Kenmore Hotel

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Kenmore Hotel
KenmoreHotel1.jpg
Kenmore Hotel in 2009
General information
Architectural style Victorian and Queen Anne
Location Albany, New York
Address 74 North Pearl Street
Completed 1878
Renovated 1986
Owner Historic Redevelopment Associates
Technical details
Floor count 6
Design and construction
Architect Edward Ogden

The Kenmore Hotel is a historic building at 74 North Pearl Street (NY 32) in the city of Albany, New York. It was built in 1878 by an African-American, Adam Blake (April 6, 1830-September 7, 1881),[1] and owned by him until his death, at which time it was taken over by his widow Catherine, who continued until 1887.[2]

Adam Blake was named for his father, a slave of General Stephen Van Rensselaer III at the Manor House. Adam Blake, Jr., was considered a "worthy and respected citizen, and first-class caterer for the public"[3] and as the "richest and best-known business man of his race" in Albany County.[1] Blake had owned the hotel Congress Hall on the corner of Washington Avenue and Park Street until it was demolished by the state of New York to make way for the new New York State Capitol building in 1878. Blake then had the Kenmore built on the corner of North Pearl Street and Columbia Street.[4]

The southwestern block of North Pearl and Columbia streets with the Kenmore Hotel in the 1910s.

In the 1940s the Rain-Bo Room was a famous nightclub in the hotel;[5] it was named for the Rainbow Room in the GE Building of Rockefeller Center in the city of New York.[6] Gangster Jack “Legs” Diamond frequented the hotel[5] and had partied at the Rain-Bo the night of his death after having been acquitted of theft in the nearby city of Troy. The Kenmore Hotel features prominently in many of William Kennedy's books, including his novel Legs about the life of Jack Diamond.[6]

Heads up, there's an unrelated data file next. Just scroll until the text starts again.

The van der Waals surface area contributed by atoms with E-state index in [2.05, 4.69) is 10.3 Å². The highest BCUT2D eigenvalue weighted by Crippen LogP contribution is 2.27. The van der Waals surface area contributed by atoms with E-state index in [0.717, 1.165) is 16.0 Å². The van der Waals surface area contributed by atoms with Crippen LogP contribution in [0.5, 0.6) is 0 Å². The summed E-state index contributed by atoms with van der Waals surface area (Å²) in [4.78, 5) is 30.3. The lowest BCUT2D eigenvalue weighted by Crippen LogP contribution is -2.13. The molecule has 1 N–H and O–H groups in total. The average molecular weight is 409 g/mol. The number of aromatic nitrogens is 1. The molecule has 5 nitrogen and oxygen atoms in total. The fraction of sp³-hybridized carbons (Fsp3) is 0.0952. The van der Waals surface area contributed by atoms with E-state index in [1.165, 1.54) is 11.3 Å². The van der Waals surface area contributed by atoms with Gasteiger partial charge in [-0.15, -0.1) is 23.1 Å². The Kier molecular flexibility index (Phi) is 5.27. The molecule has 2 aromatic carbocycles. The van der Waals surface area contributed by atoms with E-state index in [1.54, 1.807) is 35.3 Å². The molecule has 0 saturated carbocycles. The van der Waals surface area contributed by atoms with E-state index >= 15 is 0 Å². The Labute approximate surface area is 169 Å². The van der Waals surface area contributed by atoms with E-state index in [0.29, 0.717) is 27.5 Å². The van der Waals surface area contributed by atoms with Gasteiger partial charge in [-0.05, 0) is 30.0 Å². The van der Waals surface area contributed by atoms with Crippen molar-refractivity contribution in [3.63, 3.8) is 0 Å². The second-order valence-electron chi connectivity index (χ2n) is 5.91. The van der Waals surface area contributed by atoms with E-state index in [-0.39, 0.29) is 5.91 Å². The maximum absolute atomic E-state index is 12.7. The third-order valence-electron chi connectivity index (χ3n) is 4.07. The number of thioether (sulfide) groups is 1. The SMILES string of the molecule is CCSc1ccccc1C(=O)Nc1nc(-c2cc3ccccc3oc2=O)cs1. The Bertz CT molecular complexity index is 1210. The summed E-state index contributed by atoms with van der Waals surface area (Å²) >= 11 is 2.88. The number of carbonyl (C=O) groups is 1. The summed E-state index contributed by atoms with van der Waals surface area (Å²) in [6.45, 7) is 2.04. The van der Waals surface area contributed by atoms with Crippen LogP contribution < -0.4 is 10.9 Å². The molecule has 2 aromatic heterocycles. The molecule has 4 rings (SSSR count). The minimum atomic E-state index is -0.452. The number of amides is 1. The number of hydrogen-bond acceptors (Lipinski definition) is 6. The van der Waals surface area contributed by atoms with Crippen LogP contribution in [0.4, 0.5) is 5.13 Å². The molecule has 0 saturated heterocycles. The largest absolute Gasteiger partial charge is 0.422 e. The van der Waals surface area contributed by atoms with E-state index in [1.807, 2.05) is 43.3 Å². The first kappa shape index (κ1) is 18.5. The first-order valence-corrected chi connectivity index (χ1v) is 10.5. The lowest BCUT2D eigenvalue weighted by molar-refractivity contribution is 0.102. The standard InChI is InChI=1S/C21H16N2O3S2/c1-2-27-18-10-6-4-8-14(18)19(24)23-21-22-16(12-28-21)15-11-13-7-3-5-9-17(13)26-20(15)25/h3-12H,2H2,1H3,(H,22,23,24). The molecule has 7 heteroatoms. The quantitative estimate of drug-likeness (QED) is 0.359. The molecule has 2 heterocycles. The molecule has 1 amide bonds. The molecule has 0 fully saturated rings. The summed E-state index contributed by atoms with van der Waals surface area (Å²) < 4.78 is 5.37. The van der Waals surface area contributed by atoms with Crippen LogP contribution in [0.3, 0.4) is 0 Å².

The building was renovated in 1986 into an office building[5] by Walter Uccellini Enterprises (now Historic Redevelopment Associates).[7] After the renovation there was a total of 87,475 square feet (8,126.7 m2) of rentable space.[8] The major tenant, from 1986 until 1999, was the Healthcare Association of New York State, which occupied 62,000 square feet (5,800 m2) on four of the six floors of the building.[9] The first major event held in the building after renovation was the 13th annual conference of the Preservation League of New York State, on April 18, 1986.[7] In May 2008 a new nightclub was proposed for the Kenmore. The nightclub, called The Terrace Lounge at The Kenmore, was to be on the ground floor and not in the two story former Rain-bo Room.[10][11]

See also[edit]

References[edit]

  1. ^ a b George Howell and Jonathan Tenney (1886). Bi-centennial History of Albany: History of the County of Albany, NY from 1609 to 1886. W.W. Munsell & Company. p. 725. Retrieved 2000-07-21. 
  2. ^ Rudolph Bell and Virginia Yans, ed. (2008). Women on Their Own: Interdisciplinary Perspectives on Being Single. Rutgers University. p. 129. ISBN 978-0-8135-4210-2. Retrieved 2009-07-31. 
  3. ^ George Howell and Jonathan Tenney (1886). Bi-centennial History of Albany: History of the County of Albany, NY from 1609 to 1886. W.W. Munsell & Company. p. 652. Retrieved 2000-07-21. 
  4. ^ Don Rittner (2000). Albany. Arcadia Publishing. p. 59. ISBN 0-7385-0088-7. Retrieved 2009-07-21. 
  5. ^ a b c "Downtown Albany Bike Tour". Albany County Convention & Visitors Bureau. Retrieved 2009-07-21. [dead link]
  6. ^ a b Jessica Pasko (May 12, 2009). "Legs Diamond and The Kenmore Hotel". Uptown/Downtown Media. Retrieved 2009-07-21. 
  7. ^ a b Jill Murman (April 19, 1986). "Rehabbed Kenmore Bridges Gap Between History and a New Era". Albany Times Union. Retrieved 2009-07-21. 
  8. ^ Shawn Kennedy (Dec 1, 1985). "Albany Enjoying a Commercial Revival". The New York Times. Retrieved 2009-07-21. 
  9. ^ William Tuthill (July 2, 1999). "HANYS exiting city for the 'burbs". Albany Business Review. Retrieved 2009-07-21. 
  10. ^ Steve Barnes (May 23, 2008). "Breaking news: Nightclub eyeing Kenmore building". Albany Times Union. Retrieved 2009-07-23. 
  11. ^ Tim O'Brien (May 29, 2008). "No action on club's plan". Albany Times Union. Retrieved 2009-07-23.